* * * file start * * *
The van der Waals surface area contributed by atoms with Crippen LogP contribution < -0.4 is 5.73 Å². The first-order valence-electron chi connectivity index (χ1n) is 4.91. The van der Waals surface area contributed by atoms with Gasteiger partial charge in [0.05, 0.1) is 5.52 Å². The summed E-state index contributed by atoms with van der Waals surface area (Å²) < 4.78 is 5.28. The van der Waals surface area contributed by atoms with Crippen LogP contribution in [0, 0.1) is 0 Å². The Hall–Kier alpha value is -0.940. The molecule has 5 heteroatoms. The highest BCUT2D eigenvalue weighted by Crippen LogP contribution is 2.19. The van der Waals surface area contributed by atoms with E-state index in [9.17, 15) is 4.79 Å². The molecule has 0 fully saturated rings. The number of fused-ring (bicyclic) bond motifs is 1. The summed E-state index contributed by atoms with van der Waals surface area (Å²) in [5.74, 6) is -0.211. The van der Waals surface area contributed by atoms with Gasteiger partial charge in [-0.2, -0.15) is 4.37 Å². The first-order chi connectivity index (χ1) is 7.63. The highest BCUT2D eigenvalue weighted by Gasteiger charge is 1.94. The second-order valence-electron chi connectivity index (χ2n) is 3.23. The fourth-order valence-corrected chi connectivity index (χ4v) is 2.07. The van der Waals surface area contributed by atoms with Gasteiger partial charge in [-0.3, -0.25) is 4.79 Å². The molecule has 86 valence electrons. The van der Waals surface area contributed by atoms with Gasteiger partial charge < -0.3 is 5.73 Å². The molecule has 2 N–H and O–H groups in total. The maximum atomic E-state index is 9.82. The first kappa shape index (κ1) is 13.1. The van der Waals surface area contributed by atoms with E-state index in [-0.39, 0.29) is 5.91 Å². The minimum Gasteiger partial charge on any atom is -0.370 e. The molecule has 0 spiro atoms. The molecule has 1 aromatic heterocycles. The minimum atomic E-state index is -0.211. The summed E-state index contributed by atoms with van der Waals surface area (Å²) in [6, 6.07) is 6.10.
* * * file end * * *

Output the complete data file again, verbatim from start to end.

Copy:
The van der Waals surface area contributed by atoms with Crippen LogP contribution < -0.4 is 5.73 Å². The first-order valence-electron chi connectivity index (χ1n) is 4.91. The van der Waals surface area contributed by atoms with Gasteiger partial charge in [0.05, 0.1) is 5.52 Å². The summed E-state index contributed by atoms with van der Waals surface area (Å²) < 4.78 is 5.28. The van der Waals surface area contributed by atoms with Crippen LogP contribution in [0, 0.1) is 0 Å². The Hall–Kier alpha value is -0.940. The molecule has 5 heteroatoms. The highest BCUT2D eigenvalue weighted by Crippen LogP contribution is 2.19. The van der Waals surface area contributed by atoms with E-state index in [9.17, 15) is 4.79 Å². The molecule has 0 fully saturated rings. The number of fused-ring (bicyclic) bond motifs is 1. The summed E-state index contributed by atoms with van der Waals surface area (Å²) in [5.74, 6) is -0.211. The van der Waals surface area contributed by atoms with Gasteiger partial charge in [-0.2, -0.15) is 4.37 Å². The first-order chi connectivity index (χ1) is 7.63. The highest BCUT2D eigenvalue weighted by Gasteiger charge is 1.94. The second-order valence-electron chi connectivity index (χ2n) is 3.23. The fourth-order valence-corrected chi connectivity index (χ4v) is 2.07. The van der Waals surface area contributed by atoms with Gasteiger partial charge in [-0.3, -0.25) is 4.79 Å². The molecule has 86 valence electrons. The van der Waals surface area contributed by atoms with Gasteiger partial charge < -0.3 is 5.73 Å². The molecule has 2 N–H and O–H groups in total. The maximum atomic E-state index is 9.82. The first kappa shape index (κ1) is 13.1. The van der Waals surface area contributed by atoms with E-state index in [-0.39, 0.29) is 5.91 Å². The minimum Gasteiger partial charge on any atom is -0.370 e. The molecule has 0 spiro atoms. The molecule has 1 aromatic heterocycles. The minimum atomic E-state index is -0.211. The summed E-state index contributed by atoms with van der Waals surface area (Å²) in [6, 6.07) is 6.10.